With the advent of General Data Protection Regulation and the impending roll-out of the California Consumer Privacy Act, data privacy compliance is an increasingly relevant issue in private equity. We had off-the-record chats with the CFOs of three private equity firms and asked about their thoughts, concerns and predictions for data privacy regulation.

What steps have you taken to comply with GDPR?

CFO 1: GDPR is a mess, to be perfectly honest with you. It’s maddening. I generally try to avoid the compliance side of things, but it’s been an awful lot of work, and most frustratingly, it’s difficult to see how much benefit has really been gained. The requirements of informing people of data and keeping it up to date, are so enormous that we have had to strip our data back to the bare minimum, which in fairness is what they were trying to achieve with the regulation. I certainly can’t see who is digesting the data, and I’ve not heard any individuals complain. One company decided internally that, in order to meet the GDPR requirements, every individual in every member of staff’s contact list had to be notified that they were in someone’s contact list. Technically, that was the right thing for them to do, but it’s absolutely madness. It’s been a nightmare and a complete waste of time.

What steps have you taken to comply with CCPA?

CFO 2: From a compliance perspective, we have a standard that we seek to achieve, to cover our bases across various standards and rules. I am not specifically aware of the California requirements, but I believe we are meeting everything that falls within our jurisdictions. We have a full-time compliance officer, we have written policies and procedures, and we have corporate training with respect to those procedures.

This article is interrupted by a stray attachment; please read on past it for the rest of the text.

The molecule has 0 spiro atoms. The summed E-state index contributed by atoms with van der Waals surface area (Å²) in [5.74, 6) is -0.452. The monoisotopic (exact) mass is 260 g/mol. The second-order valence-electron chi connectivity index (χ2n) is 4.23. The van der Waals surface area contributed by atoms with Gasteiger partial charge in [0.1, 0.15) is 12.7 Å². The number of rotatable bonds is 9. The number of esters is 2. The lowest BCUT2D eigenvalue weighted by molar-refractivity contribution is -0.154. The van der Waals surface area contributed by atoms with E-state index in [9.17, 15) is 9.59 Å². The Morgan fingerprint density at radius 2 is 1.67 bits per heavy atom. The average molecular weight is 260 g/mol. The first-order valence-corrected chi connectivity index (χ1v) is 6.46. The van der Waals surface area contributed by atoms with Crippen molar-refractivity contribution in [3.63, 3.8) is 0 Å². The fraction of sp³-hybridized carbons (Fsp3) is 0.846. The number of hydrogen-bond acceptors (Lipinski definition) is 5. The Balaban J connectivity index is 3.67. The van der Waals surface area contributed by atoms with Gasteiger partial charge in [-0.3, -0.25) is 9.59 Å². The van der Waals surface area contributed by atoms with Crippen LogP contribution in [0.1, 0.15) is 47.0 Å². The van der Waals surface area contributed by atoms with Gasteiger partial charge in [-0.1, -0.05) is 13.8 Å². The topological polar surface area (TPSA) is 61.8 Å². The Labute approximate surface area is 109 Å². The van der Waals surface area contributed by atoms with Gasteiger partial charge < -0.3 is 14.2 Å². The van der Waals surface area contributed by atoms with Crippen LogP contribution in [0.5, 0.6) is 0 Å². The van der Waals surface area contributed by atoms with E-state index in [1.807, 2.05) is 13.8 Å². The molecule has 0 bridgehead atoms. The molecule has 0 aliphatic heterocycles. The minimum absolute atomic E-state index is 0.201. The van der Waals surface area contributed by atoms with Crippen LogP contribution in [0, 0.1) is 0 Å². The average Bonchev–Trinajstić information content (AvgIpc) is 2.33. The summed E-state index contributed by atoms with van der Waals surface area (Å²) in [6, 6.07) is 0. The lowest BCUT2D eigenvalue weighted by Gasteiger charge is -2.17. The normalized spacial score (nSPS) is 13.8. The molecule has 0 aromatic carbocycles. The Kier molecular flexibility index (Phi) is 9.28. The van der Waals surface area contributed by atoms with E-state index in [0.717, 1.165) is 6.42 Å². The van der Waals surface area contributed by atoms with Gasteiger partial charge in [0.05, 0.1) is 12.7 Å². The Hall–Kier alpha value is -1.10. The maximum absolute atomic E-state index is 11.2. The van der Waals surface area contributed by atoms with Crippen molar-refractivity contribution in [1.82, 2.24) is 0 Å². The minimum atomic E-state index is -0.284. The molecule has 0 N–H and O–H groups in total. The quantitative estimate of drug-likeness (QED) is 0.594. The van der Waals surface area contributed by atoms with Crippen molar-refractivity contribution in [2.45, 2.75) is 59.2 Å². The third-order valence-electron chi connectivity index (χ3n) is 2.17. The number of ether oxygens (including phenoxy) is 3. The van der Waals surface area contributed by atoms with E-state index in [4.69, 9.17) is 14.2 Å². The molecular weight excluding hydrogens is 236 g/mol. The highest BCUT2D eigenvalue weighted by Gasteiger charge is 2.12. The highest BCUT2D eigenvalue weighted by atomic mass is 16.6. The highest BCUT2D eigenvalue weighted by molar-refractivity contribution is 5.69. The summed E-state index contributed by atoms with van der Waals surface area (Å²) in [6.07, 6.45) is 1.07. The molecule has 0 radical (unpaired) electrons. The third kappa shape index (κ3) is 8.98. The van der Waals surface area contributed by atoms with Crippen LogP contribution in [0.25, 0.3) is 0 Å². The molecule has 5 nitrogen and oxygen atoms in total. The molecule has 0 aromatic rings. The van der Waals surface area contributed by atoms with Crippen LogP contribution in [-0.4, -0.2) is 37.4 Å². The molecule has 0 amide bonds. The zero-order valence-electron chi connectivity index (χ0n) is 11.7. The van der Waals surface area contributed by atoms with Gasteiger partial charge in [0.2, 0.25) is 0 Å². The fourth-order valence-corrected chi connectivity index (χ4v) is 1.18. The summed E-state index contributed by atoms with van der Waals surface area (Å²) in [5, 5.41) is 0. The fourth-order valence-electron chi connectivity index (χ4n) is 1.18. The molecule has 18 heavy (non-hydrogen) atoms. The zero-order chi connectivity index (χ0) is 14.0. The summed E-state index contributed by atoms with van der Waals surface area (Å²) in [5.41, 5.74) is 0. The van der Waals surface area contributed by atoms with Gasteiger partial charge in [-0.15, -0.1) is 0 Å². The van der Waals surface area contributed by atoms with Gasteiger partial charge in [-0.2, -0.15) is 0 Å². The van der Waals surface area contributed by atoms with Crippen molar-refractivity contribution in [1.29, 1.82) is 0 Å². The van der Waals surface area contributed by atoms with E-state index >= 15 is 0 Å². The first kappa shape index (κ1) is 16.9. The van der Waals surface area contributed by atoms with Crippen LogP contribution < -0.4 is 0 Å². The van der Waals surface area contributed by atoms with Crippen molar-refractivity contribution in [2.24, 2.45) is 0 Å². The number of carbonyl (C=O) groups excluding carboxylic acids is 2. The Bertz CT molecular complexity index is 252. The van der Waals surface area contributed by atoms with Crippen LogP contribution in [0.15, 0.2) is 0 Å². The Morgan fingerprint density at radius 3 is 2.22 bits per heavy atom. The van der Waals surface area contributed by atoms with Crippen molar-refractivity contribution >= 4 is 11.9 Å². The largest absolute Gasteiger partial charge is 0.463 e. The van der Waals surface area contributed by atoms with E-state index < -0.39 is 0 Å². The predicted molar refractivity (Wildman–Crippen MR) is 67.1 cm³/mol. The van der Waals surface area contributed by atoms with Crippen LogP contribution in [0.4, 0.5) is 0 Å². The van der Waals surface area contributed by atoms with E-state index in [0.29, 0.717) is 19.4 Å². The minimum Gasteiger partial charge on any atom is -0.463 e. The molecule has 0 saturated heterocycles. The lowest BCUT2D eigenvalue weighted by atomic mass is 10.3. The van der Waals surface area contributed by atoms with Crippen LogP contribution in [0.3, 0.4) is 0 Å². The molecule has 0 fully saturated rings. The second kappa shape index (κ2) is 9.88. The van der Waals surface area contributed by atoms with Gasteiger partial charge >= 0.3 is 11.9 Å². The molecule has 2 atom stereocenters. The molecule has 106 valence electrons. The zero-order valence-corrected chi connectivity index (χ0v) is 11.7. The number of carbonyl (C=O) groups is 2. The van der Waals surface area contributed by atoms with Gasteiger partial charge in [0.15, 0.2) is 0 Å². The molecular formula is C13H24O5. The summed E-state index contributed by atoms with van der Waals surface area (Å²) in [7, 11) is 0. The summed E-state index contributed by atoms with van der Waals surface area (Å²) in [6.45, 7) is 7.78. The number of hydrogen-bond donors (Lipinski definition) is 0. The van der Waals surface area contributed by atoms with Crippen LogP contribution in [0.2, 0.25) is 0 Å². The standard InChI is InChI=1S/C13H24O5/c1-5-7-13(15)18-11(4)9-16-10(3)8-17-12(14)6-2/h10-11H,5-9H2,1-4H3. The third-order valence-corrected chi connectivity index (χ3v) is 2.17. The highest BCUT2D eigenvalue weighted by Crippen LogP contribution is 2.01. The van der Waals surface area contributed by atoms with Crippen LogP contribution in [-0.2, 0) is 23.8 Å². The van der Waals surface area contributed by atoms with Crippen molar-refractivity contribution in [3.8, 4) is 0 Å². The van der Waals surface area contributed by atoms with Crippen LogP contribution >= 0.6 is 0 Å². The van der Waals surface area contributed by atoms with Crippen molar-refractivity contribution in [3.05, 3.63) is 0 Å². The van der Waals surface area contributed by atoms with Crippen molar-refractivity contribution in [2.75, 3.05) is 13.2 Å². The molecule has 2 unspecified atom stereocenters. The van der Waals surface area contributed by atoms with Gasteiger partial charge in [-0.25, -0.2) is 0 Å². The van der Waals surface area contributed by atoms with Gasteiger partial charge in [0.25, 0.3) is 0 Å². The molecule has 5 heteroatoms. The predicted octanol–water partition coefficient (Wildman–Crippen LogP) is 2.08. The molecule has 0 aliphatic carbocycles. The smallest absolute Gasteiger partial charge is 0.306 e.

What about cybersecurity?

CFO 2: Some of our more aggressive institutional LPs have required us to put additional cybersecurity measures in place. They really want us to batten down the hatches regarding some of our technology processes. We’ve been relatively proactive, but it’s really just a couple of LPs in particular that have gone above and beyond in pushing us and our vendors to provide additional levels of security.

CFO 3: We have a CCO who manages cybersecurity. We did have an incident a few years ago when our in-house servers were breached. We don’t keep that data in-house anymore – it’s all on the cloud. We’ve gone through several years of enhancements of our systems and procedures.

What does the future hold for data privacy?

CFO 1: It’s going the wrong way in Europe. In the US, Trump is trying to wind back regulations, which is something businesses could benefit from. In Europe, on the other hand, policies like this don’t happen on a whim; they have to go through councils and various different foes in the EU. For something to get that far and go through, it’s incredibly unlikely that it would be revoked or dialled back. I’d predict a movement towards more regulation across the world – or certainly in Europe, at least. The only exception might be in post-Brexit UK, where there’s a chance that the government might decide to deregulate wherever possible to try and boost the economy.